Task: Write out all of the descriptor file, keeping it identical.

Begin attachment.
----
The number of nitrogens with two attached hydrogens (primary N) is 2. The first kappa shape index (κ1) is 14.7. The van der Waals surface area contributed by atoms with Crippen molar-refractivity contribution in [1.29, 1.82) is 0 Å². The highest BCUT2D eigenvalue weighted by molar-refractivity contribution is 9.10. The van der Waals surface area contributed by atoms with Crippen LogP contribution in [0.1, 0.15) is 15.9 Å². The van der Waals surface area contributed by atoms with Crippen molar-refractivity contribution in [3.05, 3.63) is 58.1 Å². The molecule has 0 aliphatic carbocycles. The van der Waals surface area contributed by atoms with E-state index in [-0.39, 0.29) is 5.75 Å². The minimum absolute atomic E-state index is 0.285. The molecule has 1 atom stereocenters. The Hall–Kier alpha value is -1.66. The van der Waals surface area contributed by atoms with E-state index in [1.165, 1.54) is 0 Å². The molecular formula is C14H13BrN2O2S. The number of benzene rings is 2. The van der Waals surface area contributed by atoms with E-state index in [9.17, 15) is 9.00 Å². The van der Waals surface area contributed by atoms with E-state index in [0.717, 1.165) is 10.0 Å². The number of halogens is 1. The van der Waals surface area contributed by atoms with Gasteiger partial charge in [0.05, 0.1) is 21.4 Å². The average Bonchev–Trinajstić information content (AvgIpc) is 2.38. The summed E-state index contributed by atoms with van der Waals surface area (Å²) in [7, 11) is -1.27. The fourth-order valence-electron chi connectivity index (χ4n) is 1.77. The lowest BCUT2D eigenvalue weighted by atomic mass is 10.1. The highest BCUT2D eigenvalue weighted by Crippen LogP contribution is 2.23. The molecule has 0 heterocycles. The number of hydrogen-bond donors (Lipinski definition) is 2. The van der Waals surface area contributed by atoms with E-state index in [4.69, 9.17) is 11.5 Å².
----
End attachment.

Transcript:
The number of nitrogens with two attached hydrogens (primary N) is 2. The first kappa shape index (κ1) is 14.7. The van der Waals surface area contributed by atoms with Crippen molar-refractivity contribution in [1.29, 1.82) is 0 Å². The highest BCUT2D eigenvalue weighted by molar-refractivity contribution is 9.10. The van der Waals surface area contributed by atoms with Crippen LogP contribution in [0.1, 0.15) is 15.9 Å². The van der Waals surface area contributed by atoms with Crippen molar-refractivity contribution in [3.05, 3.63) is 58.1 Å². The molecule has 0 aliphatic carbocycles. The van der Waals surface area contributed by atoms with E-state index in [-0.39, 0.29) is 5.75 Å². The minimum absolute atomic E-state index is 0.285. The molecule has 1 atom stereocenters. The Hall–Kier alpha value is -1.66. The van der Waals surface area contributed by atoms with E-state index in [1.165, 1.54) is 0 Å². The molecular formula is C14H13BrN2O2S. The number of benzene rings is 2. The van der Waals surface area contributed by atoms with E-state index in [9.17, 15) is 9.00 Å². The van der Waals surface area contributed by atoms with E-state index in [0.717, 1.165) is 10.0 Å². The number of halogens is 1. The van der Waals surface area contributed by atoms with Gasteiger partial charge in [0.05, 0.1) is 21.4 Å². The average Bonchev–Trinajstić information content (AvgIpc) is 2.38. The summed E-state index contributed by atoms with van der Waals surface area (Å²) in [7, 11) is -1.27. The fourth-order valence-electron chi connectivity index (χ4n) is 1.77. The lowest BCUT2D eigenvalue weighted by atomic mass is 10.1. The highest BCUT2D eigenvalue weighted by Crippen LogP contribution is 2.23. The molecule has 0 heterocycles. The number of hydrogen-bond donors (Lipinski definition) is 2. The van der Waals surface area contributed by atoms with E-state index in [4.69, 9.17) is 11.5 Å².